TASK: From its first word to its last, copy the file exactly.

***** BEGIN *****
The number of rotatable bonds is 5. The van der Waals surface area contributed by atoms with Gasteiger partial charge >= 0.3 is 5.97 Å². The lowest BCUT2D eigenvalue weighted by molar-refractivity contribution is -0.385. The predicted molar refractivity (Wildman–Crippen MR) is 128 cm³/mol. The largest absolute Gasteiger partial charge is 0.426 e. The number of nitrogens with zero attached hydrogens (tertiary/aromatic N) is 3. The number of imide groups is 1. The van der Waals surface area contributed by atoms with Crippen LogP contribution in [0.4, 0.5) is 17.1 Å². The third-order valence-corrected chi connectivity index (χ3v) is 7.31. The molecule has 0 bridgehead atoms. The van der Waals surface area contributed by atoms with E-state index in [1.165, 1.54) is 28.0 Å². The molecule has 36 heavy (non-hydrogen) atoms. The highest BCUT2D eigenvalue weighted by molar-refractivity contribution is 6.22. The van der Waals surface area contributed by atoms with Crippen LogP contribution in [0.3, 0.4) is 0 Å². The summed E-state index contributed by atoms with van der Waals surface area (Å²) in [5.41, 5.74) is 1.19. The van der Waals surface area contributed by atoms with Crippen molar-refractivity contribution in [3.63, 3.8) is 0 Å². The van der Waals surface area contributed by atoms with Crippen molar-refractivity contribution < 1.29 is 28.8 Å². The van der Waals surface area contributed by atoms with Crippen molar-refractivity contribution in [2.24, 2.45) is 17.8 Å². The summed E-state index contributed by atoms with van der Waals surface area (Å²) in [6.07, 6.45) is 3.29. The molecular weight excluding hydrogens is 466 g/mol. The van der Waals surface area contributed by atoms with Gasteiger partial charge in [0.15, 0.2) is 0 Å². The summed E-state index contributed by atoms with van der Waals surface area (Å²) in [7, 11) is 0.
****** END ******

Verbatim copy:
The number of rotatable bonds is 5. The van der Waals surface area contributed by atoms with Gasteiger partial charge >= 0.3 is 5.97 Å². The lowest BCUT2D eigenvalue weighted by molar-refractivity contribution is -0.385. The predicted molar refractivity (Wildman–Crippen MR) is 128 cm³/mol. The largest absolute Gasteiger partial charge is 0.426 e. The number of nitrogens with zero attached hydrogens (tertiary/aromatic N) is 3. The number of imide groups is 1. The van der Waals surface area contributed by atoms with Crippen LogP contribution in [0.4, 0.5) is 17.1 Å². The third-order valence-corrected chi connectivity index (χ3v) is 7.31. The molecule has 0 bridgehead atoms. The van der Waals surface area contributed by atoms with E-state index in [1.165, 1.54) is 28.0 Å². The molecule has 36 heavy (non-hydrogen) atoms. The highest BCUT2D eigenvalue weighted by molar-refractivity contribution is 6.22. The van der Waals surface area contributed by atoms with Crippen LogP contribution in [0.3, 0.4) is 0 Å². The summed E-state index contributed by atoms with van der Waals surface area (Å²) in [5.41, 5.74) is 1.19. The van der Waals surface area contributed by atoms with Crippen molar-refractivity contribution in [3.63, 3.8) is 0 Å². The van der Waals surface area contributed by atoms with Crippen molar-refractivity contribution < 1.29 is 28.8 Å². The van der Waals surface area contributed by atoms with Crippen molar-refractivity contribution in [2.24, 2.45) is 17.8 Å². The summed E-state index contributed by atoms with van der Waals surface area (Å²) in [6.07, 6.45) is 3.29. The molecular weight excluding hydrogens is 466 g/mol. The van der Waals surface area contributed by atoms with Gasteiger partial charge in [0.15, 0.2) is 0 Å². The summed E-state index contributed by atoms with van der Waals surface area (Å²) in [7, 11) is 0.